Jerome “Jerry” Lyle Rappaport AB 1947, LLB 1949, MPA 1963, died early Monday morning. He was 94 years old.
Rappaport left an indelible impact at Harvard University and beyond, making it possible for the University to launch many significant initiatives, including the Rappaport Institute for Greater Boston, the student-run Harvard Law School Forum, the HLS Rappaport Forum, and dozens of fellowships and visiting lectureships. He will be remembered for his astute ability to connect theory with practice and public policy as well as for his skill in creating fruitful partnerships across sectors.
“Jerry worked tirelessly to improve the world by better connecting ideas and people,” said Lawrence Bacow, president of Harvard University. “Through his philanthropy and his dedication to public service and public policy, he set an example for all who want to make lasting change in their communities. Harvard is fortunate to be among the many institutions that benefited from his dedication, generosity, and wisdom.”
Born August 17, 1927, in New York City, Rappaport entered Harvard College in March of 1944 as a 16-year-old freshman as part of an experimental joint degree program in which students concurrently advanced toward their undergraduate and law school degrees. At the beginning of his Harvard education, the University was on a three-semester-a-year schedule thanks to World War II, and in the fall of 1945, he began his studies at HLS as an 18-year-old student still working on his baccalaureate.
Not long after joining HLS, Rappaport approached Harvard Law Dean James Landis with the proposal that the school sponsor a speaker series on issues that would shape the post-war world and offer a way to grapple with the real-world implications of the law’s intersection with government and public policy. As described in a Harvard Law Bulletin feature, Landis agreed. By the spring of 1946, in the midst of the Nuremberg Trials, the Harvard Law School Forum hosted its inaugural meeting titled, “War Crimes: Revolution in Legal Theory or Law Enforcement?” Open to the public and filling Harvard’s Sanders Theatre, the forum, which has hosted speakers from John F. Kennedy to Eleanor Roosevelt to Dr. Martin Luther King to Fidel Castro to Thurgood Marshall, became so popular that it was broadcast on radio throughout the Boston area, an anomaly at a time when, as Rappaport put it in a 2017 interview, “people weren’t bombarded with public policy in the media like they are today.”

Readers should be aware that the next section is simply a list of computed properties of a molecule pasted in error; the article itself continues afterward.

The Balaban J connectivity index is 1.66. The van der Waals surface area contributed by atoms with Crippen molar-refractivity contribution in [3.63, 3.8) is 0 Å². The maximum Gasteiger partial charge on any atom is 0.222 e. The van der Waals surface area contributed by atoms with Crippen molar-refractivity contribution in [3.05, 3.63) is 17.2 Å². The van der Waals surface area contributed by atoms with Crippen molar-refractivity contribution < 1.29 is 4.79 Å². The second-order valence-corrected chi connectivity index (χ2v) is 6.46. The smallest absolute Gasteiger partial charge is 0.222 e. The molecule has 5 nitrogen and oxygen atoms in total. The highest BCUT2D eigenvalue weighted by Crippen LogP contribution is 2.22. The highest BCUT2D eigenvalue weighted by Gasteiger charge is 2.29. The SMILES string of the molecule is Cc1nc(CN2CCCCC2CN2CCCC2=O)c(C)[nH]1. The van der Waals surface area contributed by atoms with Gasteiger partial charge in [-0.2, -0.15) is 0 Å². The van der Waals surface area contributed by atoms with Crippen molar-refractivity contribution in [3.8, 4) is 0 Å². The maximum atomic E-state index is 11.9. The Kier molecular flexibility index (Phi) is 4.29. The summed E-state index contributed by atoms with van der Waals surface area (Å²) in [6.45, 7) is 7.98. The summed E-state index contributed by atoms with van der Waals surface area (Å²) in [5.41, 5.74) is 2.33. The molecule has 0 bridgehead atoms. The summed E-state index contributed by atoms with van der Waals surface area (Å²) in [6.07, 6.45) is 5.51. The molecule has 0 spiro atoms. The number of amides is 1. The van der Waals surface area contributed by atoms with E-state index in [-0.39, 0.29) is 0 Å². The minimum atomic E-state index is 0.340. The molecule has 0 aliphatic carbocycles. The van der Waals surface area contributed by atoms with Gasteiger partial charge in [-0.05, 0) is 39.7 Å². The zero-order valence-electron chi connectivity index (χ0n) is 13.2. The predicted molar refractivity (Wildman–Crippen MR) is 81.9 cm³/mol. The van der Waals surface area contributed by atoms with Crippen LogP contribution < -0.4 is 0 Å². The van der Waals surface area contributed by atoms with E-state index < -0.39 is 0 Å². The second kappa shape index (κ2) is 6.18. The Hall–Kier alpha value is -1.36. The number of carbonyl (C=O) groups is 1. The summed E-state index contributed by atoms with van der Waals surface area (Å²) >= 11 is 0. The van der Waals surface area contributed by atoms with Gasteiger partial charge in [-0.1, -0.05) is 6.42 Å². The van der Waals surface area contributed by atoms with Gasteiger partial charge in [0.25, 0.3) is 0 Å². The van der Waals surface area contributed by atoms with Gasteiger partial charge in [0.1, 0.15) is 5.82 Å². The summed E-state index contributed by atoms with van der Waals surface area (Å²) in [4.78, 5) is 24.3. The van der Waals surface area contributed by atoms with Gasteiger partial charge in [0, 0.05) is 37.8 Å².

After graduating from HLS at age 21, Rappaport dove headfirst into the historic 1949 Boston mayoral election, leading the campaign of the reform candidate John Hynes to victory over the legendary machine of James Michael Curley. This was around the time when urban blight and declining industry and retail in the city induced many families to flee to the suburbs. A significant population loss ensued—between 1950 and 1960, Boston’s residents declined by more than 100,000—and people were ready for a change.
Said Rappaport in a 2017 interview: “The challenges were, how do you take the assets of a great city, which had a great tradition, and bring people back to urban areas? How do you create a more stable government and a more fiscally responsible environment, so people would have confidence in the city?”
Rappaport continued to work to elect leaders who shared his vision. He created the New Boston Committee in 1950, a juggernaut that helped elect a young, three-term Representative John F. Kennedy to the U.S. Senate.